Miracle on Miles Road
The old church, which had first opened its doors to parishioners in 1892, closed those same doors in 1955. It would subsequently stand empty and unused for the next 30 years. “In 1979 the Methodist Church in Copake Falls, NY, was an abandoned and bedraggled building, windows broken, the door often left standing open, the front step littered with broken glass. Only the care of neighbors kept it from being overgrown and ruined.” (The Roe Jan Independent, Pg. 28B, July 3, 1985).
Long-time neighbors from Copake Falls recall the indignities suffered by the building during the 30 years it stood empty. But, as life-long neighbor, Richard Barton recalled, “In spite of everything, the old building was remarkably sound, mostly needing a paint job, basic repairs, and a new roof.” Copake town supervisor, Alfred Near, an early advocate for saving the former church building said, “It was always my desire that the historical society should have a home for the things given to them,” and suggested that the restored building be used to “establish a little museum.” (The Roe Jan Independent, November 18, 1982).
By 1981, the little church had begun to rise from the metaphorical ashes like a phoenix, and thanks to the vision and persistence of Supervisor Near, the local community and members of the Roeliff Jansen Historical Society (RJHS), the building was purchased by the town of Copake, restored, and in 1985 became an inspiring example of adaptive reuse, housing the Roe Jan Historical Society Museum.
But before the building opened its doors once again, a committee, appointed by the Town board, oversaw an extensive restoration. The Hillsdale-Copake Garden Club began a program of plantings on the property, and inmates from the Hudson Correctional facility were brought in to paint the building inside and out. Copake Falls resident and current RJHS board member Mibs Zelley recalls how surprised these inmates were to find the structure’s rear wall oozing with a viscus substance left by generations of honeybees.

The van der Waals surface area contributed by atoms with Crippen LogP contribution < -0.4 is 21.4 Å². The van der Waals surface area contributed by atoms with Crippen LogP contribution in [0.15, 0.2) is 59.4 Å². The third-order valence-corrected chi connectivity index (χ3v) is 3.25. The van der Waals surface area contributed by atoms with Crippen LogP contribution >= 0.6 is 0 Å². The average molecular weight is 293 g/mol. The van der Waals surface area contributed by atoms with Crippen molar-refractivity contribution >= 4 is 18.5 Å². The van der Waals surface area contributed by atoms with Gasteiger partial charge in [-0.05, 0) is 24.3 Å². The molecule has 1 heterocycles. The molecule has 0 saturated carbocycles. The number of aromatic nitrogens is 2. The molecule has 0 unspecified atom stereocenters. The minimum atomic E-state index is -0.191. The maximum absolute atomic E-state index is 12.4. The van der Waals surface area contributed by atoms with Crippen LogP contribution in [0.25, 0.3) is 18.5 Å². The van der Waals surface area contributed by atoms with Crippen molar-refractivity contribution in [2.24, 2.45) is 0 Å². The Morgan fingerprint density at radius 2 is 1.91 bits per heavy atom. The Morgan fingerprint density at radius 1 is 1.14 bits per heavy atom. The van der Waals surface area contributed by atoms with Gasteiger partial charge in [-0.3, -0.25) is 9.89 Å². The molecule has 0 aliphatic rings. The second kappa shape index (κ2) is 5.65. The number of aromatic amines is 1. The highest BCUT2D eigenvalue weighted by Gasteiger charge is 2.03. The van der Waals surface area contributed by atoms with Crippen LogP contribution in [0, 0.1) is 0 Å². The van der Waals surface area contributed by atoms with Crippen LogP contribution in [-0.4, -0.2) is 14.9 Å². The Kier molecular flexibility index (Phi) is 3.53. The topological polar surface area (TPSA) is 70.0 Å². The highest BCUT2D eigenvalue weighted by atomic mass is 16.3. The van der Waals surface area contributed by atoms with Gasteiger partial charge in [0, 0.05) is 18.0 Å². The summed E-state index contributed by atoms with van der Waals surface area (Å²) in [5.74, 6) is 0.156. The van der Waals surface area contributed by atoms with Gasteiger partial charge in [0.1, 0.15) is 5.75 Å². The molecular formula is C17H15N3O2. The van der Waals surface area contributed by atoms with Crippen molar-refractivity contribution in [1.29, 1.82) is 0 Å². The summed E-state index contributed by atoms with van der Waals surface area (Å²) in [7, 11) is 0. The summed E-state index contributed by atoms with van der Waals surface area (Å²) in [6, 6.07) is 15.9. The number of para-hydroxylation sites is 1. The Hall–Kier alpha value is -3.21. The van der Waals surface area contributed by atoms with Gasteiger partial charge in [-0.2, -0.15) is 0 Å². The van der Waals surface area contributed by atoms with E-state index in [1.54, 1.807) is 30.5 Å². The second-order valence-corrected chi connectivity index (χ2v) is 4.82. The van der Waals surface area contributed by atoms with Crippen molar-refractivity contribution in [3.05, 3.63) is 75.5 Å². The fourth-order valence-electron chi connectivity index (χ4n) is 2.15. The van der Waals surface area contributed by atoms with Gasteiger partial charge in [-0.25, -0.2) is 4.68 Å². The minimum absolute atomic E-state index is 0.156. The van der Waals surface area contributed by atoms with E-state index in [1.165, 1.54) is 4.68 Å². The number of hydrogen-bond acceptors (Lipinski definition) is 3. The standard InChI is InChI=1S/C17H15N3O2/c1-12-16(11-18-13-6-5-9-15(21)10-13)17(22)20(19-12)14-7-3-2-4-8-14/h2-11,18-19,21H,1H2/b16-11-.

Echoes of the past
The fact is that the restored church building, situated on what is still called Miles Road, formerly Mile’s Grove, and recently adorned by a new Pomeroy Historic Marker, harkens back to the town’s early origins and the industrial heart of the area, when the town itself was simply called Copake Iron Works.
This part of Columbia County was once part of the vast Livingston Manor, which became several separate towns, including Copake, in 1824. Early on, two major figures greatly influenced the area’s industrial and economic development: Lemuel Pomeroy, who started the Copake Iron Works in 1845 exploiting the local iron ore, and Frederick Miles, who improved and expanded the works following the Civil War. Perhaps best known as producer of particularly sharp and durable ‘Chilled Plows’ and other agricultural tools, the Iron Works continued into the early 20th century. The New York and Harlem Railroad, with a prominent stop in Copake Falls, brought more prosperity and a larger work force to the area. These workers and their families, of different nationalities and faiths, all needed places to live and places to worship.
Tiny hamlet, three churches
By the 1890s the tiny hamlet had no less than three wooden Gothic Revival churches, serving three different faiths. The first was exceptionally fine Gothic structure of St. John in the Wilderness (1851) thought to have been personally designed by Richard Upjohn, noted architect of Trinity Church on Wall Street in lower Manhattan. Built on a steep rise overlooking the hamlet, this church was funded by Pomeroy family, owners of the Iron Works, for use by the more privileged members of the community. It is still an active Episcopal church, hosting musical programs, events and exhibits in the recently established Burke Hall Art Gallery.